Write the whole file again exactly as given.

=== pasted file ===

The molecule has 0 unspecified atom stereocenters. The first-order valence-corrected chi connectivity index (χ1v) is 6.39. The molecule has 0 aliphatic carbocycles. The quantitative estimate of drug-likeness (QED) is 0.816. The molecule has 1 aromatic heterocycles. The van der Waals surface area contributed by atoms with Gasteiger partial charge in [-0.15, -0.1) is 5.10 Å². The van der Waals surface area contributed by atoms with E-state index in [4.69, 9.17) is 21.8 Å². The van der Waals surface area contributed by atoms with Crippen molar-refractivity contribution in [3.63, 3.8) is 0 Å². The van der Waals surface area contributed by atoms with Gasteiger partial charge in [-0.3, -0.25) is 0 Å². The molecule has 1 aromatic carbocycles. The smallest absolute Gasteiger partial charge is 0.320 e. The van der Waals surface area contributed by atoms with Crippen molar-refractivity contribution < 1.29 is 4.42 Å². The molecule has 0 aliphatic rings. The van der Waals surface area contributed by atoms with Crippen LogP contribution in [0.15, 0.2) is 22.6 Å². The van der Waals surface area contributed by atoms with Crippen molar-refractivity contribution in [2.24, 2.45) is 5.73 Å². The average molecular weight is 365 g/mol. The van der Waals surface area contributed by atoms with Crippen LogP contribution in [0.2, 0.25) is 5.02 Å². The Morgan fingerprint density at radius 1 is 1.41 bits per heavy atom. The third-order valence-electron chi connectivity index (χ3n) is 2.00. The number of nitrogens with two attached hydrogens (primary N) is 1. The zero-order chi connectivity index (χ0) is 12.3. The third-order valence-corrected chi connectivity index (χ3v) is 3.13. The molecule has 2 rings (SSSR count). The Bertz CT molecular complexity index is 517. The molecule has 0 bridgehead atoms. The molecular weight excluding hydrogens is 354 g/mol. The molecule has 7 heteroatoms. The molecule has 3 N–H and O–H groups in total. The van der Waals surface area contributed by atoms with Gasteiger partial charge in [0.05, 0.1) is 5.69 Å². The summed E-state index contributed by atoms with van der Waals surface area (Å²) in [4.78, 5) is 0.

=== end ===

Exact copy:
The molecule has 0 unspecified atom stereocenters. The first-order valence-corrected chi connectivity index (χ1v) is 6.39. The molecule has 0 aliphatic carbocycles. The quantitative estimate of drug-likeness (QED) is 0.816. The molecule has 1 aromatic heterocycles. The van der Waals surface area contributed by atoms with Gasteiger partial charge in [-0.15, -0.1) is 5.10 Å². The van der Waals surface area contributed by atoms with E-state index in [4.69, 9.17) is 21.8 Å². The van der Waals surface area contributed by atoms with Crippen molar-refractivity contribution in [3.63, 3.8) is 0 Å². The van der Waals surface area contributed by atoms with Gasteiger partial charge in [-0.3, -0.25) is 0 Å². The molecule has 1 aromatic carbocycles. The smallest absolute Gasteiger partial charge is 0.320 e. The van der Waals surface area contributed by atoms with Crippen molar-refractivity contribution < 1.29 is 4.42 Å². The molecule has 0 aliphatic rings. The van der Waals surface area contributed by atoms with Crippen LogP contribution in [0.15, 0.2) is 22.6 Å². The van der Waals surface area contributed by atoms with Crippen molar-refractivity contribution in [2.24, 2.45) is 5.73 Å². The average molecular weight is 365 g/mol. The van der Waals surface area contributed by atoms with Crippen LogP contribution in [0.2, 0.25) is 5.02 Å². The Morgan fingerprint density at radius 1 is 1.41 bits per heavy atom. The third-order valence-electron chi connectivity index (χ3n) is 2.00. The number of nitrogens with two attached hydrogens (primary N) is 1. The zero-order chi connectivity index (χ0) is 12.3. The third-order valence-corrected chi connectivity index (χ3v) is 3.13. The molecule has 2 rings (SSSR count). The Bertz CT molecular complexity index is 517. The molecule has 0 bridgehead atoms. The molecular weight excluding hydrogens is 354 g/mol. The molecule has 7 heteroatoms. The molecule has 3 N–H and O–H groups in total. The van der Waals surface area contributed by atoms with Gasteiger partial charge in [0.05, 0.1) is 5.69 Å². The summed E-state index contributed by atoms with van der Waals surface area (Å²) in [4.78, 5) is 0.